History is the best way to show how the climate has changed quickly and naturally over hundreds of millions of years.
In recognition of this reality, ADVANCE has listed a number of different points in history below where climatic conditions rapidly changed before humans had even invented the steam engine, let alone the coal-fired power plant.
First, there was the Winter of 200BC when Hannibal was able to take his army and elephants across the Alps. Of course, this wouldn’t be possible now.
In about 50BC Julius Caesar conquered Gaul. He had to build a bridge across the Rhine River to mount an attack. Although this natural barrier lasted for nearly 500 years, the Vandals were able to walk across the frozen Rhine to wage war in the mid-5th century AD as Rome began to crumble. The Rhine River hasn’t frozen over in 60 years, just as the United Nations began losing sleep over human carbon emissions.
During the Roman warming period after around 100BC, wine grapes were grown in northern England, where it’s now far too cold to grow them.
In 829AD and 1010AD, the Nile River froze. Read Lamb’s 1977 work titled “Climate: Present, Past and Future: Climatic History and the Future Vol 2” for further information.
During the Dark Ages, it was very cold. For instance, in 536AD several volcanos filled the atmosphere with white sulphur compounds and dust which reflected heat. As a result, the climate cooled and there was famine and war. A paper published by the American Geophysical Union says the “volcanic winter of 536 was the most severe and protracted episode of climatic cooling in the Northern Hemisphere in the last 2,000 years”.
The warmer climate in the Medieval Warming Period from 900 to 1300AD allowed the Vikings to colonise Greenland in 985AD. In fact, ice-free oceans enabled them to travel as far as Canada and the Middle East. In Greenland they raised cattle and sheep, grew barley and wheat in places that are now covered by snow and ice. Unfortunately for the Vikings however, the climate cooled over the next couple of centuries until the Little Ice Age started in the 13th century.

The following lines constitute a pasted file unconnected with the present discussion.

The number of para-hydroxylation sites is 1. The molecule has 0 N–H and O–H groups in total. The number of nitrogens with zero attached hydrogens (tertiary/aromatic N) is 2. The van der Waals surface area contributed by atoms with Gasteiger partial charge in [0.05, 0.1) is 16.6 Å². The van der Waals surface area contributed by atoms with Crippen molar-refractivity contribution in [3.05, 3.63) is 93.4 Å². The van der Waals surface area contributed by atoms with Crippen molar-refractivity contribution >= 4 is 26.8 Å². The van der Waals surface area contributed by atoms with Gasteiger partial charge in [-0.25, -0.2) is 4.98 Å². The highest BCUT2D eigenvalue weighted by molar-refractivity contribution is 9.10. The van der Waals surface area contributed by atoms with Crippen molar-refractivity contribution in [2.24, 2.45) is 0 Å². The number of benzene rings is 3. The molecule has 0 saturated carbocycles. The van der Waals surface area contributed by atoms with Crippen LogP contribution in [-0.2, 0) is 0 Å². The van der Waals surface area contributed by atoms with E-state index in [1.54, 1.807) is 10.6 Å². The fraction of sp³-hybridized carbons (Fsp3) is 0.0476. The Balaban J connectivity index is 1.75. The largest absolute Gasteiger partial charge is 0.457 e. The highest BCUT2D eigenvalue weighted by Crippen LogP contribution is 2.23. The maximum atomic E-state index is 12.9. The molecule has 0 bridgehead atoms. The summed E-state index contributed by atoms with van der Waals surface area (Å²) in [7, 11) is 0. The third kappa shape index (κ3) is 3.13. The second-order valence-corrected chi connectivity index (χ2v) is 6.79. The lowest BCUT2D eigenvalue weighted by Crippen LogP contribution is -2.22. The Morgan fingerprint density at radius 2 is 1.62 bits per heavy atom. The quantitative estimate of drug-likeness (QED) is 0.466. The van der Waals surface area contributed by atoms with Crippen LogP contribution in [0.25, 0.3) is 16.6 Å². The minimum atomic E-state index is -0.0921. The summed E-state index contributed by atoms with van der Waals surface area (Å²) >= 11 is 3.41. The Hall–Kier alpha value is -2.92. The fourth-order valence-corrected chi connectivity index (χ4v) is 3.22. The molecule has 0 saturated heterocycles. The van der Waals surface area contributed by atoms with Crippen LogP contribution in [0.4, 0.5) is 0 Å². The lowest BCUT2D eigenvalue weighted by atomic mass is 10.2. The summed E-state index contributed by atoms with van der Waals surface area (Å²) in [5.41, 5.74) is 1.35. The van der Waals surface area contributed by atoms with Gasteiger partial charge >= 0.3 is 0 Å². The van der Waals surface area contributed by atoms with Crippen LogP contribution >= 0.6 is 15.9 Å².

The last time the Thames River in England froze was in January 1963. Although activists today would argue that this is a symptom of global warming, in January 1889 thirteen men drove a wagon carrying a ton of coal on the frozen Thames from Loughborough, Leicestershire and delivered it to the Prince of Wales at Carlton House. In February 1789, fires roasted oxen, sheep and pigs on the Thames. While in 1536, King Henry VIII travelled from central London to Greenwich along the frozen river by sleigh.
After volcanoes erupted in Indonesia and the Philippines in 1814-15, 1816 was known as the “year without a summer”, which resulted in major food shortages across the northern hemisphere.
In 1780, New York Harbour froze solid, allowing people to walk from Manhattan to Staten Island. This was also possible in 1821. However, this time an adventurous person built a temporary tavern on the ice midway between New York and Hoboken, dispensing their eatables and drinkables. Nothing like it has been experienced since.
Going back even further, glacier growth reduced sea levels by about 130 meters 16,000 years ago.
Far further back than this, the concentration of CO2 in the atmosphere was ten times higher than now during the Cambrian period about 500 million years ago. In the last two million years during the Quaternary glaciation, the concentration of CO2 was over two times lower than it is now.
What is our point with all these historical facts and figures?
Well, if temperatures increased and decreased rapidly over the last 2000 or so years when there was almost half as much CO2 in the atmosphere, what does that mean for climate models that predict a strict positive linear trend between temperature and increasing carbon dioxide emissions?
Given temperatures have been warmer and colder than anything we’ve experienced since the 1980s when human-induced climate change supposedly began, why are we constantly bombarded with headlines reading “unprecedented” and predictions of the sky falling every morning?
And why are our children not being taught about the history of the last 2000 years and how the changing climate played a significant role in the rise and fall of civilisations, empires and nations?
Blind Freddie can see something doesn’t add up…
Do you like this page?